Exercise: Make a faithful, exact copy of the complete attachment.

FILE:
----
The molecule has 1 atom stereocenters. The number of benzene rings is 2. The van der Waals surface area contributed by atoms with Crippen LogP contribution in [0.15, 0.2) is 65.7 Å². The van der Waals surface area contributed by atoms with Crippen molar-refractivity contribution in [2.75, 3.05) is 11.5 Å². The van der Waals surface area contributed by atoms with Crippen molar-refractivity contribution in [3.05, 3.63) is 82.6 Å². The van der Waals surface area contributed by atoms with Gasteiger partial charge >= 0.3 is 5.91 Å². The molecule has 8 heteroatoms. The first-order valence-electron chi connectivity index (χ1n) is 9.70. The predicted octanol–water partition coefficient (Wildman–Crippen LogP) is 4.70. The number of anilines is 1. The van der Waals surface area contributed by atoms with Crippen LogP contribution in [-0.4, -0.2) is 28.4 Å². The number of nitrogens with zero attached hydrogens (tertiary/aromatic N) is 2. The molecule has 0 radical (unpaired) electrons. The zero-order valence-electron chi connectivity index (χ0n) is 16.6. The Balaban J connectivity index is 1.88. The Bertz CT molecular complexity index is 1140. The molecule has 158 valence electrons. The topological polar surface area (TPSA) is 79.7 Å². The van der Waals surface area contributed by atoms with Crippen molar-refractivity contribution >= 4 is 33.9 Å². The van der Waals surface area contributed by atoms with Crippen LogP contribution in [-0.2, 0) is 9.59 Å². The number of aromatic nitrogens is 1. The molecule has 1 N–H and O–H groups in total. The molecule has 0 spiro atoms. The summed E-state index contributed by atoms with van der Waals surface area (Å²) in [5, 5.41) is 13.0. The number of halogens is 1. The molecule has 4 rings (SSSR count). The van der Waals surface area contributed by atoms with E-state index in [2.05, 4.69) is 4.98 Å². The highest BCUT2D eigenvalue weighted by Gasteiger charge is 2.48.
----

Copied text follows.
The molecule has 1 atom stereocenters. The number of benzene rings is 2. The van der Waals surface area contributed by atoms with Crippen LogP contribution in [0.15, 0.2) is 65.7 Å². The van der Waals surface area contributed by atoms with Crippen molar-refractivity contribution in [2.75, 3.05) is 11.5 Å². The van der Waals surface area contributed by atoms with Crippen molar-refractivity contribution in [3.05, 3.63) is 82.6 Å². The van der Waals surface area contributed by atoms with Gasteiger partial charge >= 0.3 is 5.91 Å². The molecule has 8 heteroatoms. The first-order valence-electron chi connectivity index (χ1n) is 9.70. The predicted octanol–water partition coefficient (Wildman–Crippen LogP) is 4.70. The number of anilines is 1. The van der Waals surface area contributed by atoms with Crippen LogP contribution in [-0.4, -0.2) is 28.4 Å². The number of nitrogens with zero attached hydrogens (tertiary/aromatic N) is 2. The molecule has 0 radical (unpaired) electrons. The zero-order valence-electron chi connectivity index (χ0n) is 16.6. The Balaban J connectivity index is 1.88. The Bertz CT molecular complexity index is 1140. The molecule has 158 valence electrons. The topological polar surface area (TPSA) is 79.7 Å². The van der Waals surface area contributed by atoms with Crippen molar-refractivity contribution >= 4 is 33.9 Å². The van der Waals surface area contributed by atoms with Crippen LogP contribution in [-0.2, 0) is 9.59 Å². The number of aromatic nitrogens is 1. The molecule has 1 N–H and O–H groups in total. The molecule has 0 spiro atoms. The summed E-state index contributed by atoms with van der Waals surface area (Å²) in [5, 5.41) is 13.0. The number of halogens is 1. The molecule has 4 rings (SSSR count). The van der Waals surface area contributed by atoms with E-state index in [2.05, 4.69) is 4.98 Å². The highest BCUT2D eigenvalue weighted by Gasteiger charge is 2.48.